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GF beer: visit to the homebrew store

May 8, 2009

Now begins my quest to brew delicious gluten-free beer for TGW. I live around Boston, MA, around which I will be searching for adequate ingredients. See the “Gluten-free brewing” section of this post, specifically the paragraph about malt extract brewing, to get an idea of what I need.

My first real stop was to the Modern Homebrew Emporium in North Cambridge (near Davis Square), and I obtained two definitely useful pieces of information.

The first was which yeasts were gluten-free. (It turns out that in the yeast-growing labs that supply us, some processes use gluten-containing grain.) Some of the dry yeast packets are flat-out gluten-free. Among the two liquid yeast vial makers, White Labs makes very-low-gluten products. They told me 12ppm in each vial, which dilutes to around 2ppm in the beer; is this a tolerable gluten level? On the other hand, most Wyeast products are gluteny; they told me the vials probably contain 119ppm. However, after emailing with them, I noticed that their catalog does list some products specifically as gluten-free, so they might be of some use after all.

The other was on what grains they carry. The great news is that they have tapioca malt extract. Since at this point my capabilities are limited to extract brewing, and not mashing, this means I can even begin gluten-free brewing in the first place. Although they themselves do not carry any other gluten-free sugar sources, once I have the tapioca extract I can begin looking for these other grains anywhere, such as at a grocery store or a website. And so it is that my quest continues searching thusly for secondary grain sources…

(By the way, the people at the homebrew store seem rather convinced of the idea that oats are gluten-free. They are so convinced that they will soon be carrying malted oats, and furthermore installing an oats-only grain mill, with the idea that separating the oats from the barley/etc. will keep the results uncontaminated. From what I’ve read, the gluten-freeness of oats is quite debated, and until TGW and I have had time to talk to more professionals about it we’re staying away. But if you’re looking for simply a barley alternative, and being careful about gluten isn’t your issue, you might want to check out their new offering.)

And now for something completely different, but still on the topic of beer: TGW found this link today, describing a couple of gluten-free commercial beers. Apparently, they are based off the West African traditional beers called Shakparo and Mbege, which are primarily made from millet and sorghum. (The latter also includes some banana. I often forget that bananas are much starchier than your average fruit.) I would love to get my hands on these, as well as the original African concoctions, or at least hear reports from anyone else who has tried them! Generally, I welcome more suggestions types of beer from non-European cultures, because it’s good to have some age-tested experience on my side, now that I’m out of my barley-based comfort zone.

On second thought, tasting these will only be so useful to me so long as I am confined to extract brewing. Perhaps tapioca-based styles will be useful, but non-tapioca-based styles will not help too much if I can’t make a mash to draw upon them faithfully. Am I wrong on this point?


GF beer: general background

May 8, 2009

When the news arrived that TGW had celiac, I had been finalizing plans to brew another batch of beer. So I scrapped that idea and instead I will to learn to make GF beer. TGW encouraged me to share my experience with her readership, so here goes.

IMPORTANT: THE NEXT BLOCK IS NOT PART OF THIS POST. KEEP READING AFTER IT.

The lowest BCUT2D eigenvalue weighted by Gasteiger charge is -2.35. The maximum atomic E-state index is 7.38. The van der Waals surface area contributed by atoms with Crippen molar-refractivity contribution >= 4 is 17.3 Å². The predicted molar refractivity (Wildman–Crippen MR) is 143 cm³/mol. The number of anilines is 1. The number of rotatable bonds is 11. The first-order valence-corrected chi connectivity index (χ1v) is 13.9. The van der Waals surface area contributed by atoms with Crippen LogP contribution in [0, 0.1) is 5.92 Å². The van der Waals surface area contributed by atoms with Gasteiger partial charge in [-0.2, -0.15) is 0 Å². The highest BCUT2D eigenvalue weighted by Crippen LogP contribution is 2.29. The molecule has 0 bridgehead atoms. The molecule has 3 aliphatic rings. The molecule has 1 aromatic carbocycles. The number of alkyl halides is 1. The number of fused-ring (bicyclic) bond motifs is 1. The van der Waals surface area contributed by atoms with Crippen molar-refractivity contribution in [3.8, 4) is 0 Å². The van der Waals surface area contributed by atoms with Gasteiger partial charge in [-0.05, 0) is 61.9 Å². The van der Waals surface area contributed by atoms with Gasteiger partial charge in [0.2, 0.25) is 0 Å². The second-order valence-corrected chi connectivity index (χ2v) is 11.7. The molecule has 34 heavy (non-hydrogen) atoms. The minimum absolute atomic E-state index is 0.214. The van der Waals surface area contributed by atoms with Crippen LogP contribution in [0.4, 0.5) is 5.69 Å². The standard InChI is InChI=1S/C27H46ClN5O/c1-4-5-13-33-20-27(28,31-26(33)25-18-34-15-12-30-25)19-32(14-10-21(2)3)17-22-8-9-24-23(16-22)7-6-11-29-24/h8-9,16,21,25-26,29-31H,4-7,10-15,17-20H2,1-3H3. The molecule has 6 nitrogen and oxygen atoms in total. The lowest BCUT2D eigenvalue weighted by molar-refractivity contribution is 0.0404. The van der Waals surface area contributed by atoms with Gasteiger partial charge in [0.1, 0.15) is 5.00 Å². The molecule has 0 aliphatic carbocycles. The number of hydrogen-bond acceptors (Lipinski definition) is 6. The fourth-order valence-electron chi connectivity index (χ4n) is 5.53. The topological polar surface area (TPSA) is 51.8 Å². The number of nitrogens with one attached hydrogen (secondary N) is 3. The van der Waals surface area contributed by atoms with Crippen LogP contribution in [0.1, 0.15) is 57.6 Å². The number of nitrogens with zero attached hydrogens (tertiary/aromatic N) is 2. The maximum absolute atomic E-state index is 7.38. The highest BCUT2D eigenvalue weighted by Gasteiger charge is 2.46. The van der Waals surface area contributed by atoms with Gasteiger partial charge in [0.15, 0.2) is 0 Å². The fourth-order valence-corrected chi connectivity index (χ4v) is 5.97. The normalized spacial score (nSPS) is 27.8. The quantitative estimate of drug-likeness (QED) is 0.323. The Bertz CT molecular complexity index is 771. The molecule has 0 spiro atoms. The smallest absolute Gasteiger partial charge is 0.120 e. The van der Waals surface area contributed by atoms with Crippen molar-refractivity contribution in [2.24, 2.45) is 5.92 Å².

In order to make my posts on my process as enlightening as possible, I’ll start with a preliminary post for the lay folk, giving an overview of beer components (gluten and not). In subsequent posts I’ll start describing my actual experiences, assuming familiarity with the brewing process (e.g., as described below).

The main question I hope to answer in this post is: What is beer? Included is a detailed but down-to-earth description of the beer-making process. Then, I’ll give a brief overview of how the process must change when brewing gluten-free.

What is beer?

The short answer: Beer is fermented malt beverage, and in European tradition barley is usually the dominant malted grain component.

The long answer: There are exceptions to any rule about beer, just like in any human process, but what follows is a description of how most beer is made, starting from square one.

  1. The raw input is grain, generally barley. In industrial settings, corn and rice are also used. The grain is malted, which means moistened, kept warm, and allowed to germinate slightly. Then it is dried or roasted to kill of the living plant. (The main effect is that the baby plant produces enzymes with the power to break the starch reserves in the seed down into usable food.)
  2. A tea is made from the malt, called the mash. By steeping the grains in water at specific temperatures, the enzymes are activated and the sugars are cut down from big chunks (polymers) into various little ones (monomers and dimers). (The main effect is that some of these little sugars, though not all of them, are now in a form that the yeast find edible.)
  3. By the way, many homebrewers do not execute the preceding steps themselves. Instead they simply buy malt extract (in liquid or powder form) from their local homebrew supply store. This simply consists of a professionally made mash, concentrated (and perhaps dried) and conveniently packaged. Using extract, one simply needs a large pot (and a fermenter; see below) to make beer. Otherwise, one usually buys the malt rather than making it, but the mashing process requires a good amount more equipment and hence storage space. On the upside, by mashing yourself you gain considerably more control over your product.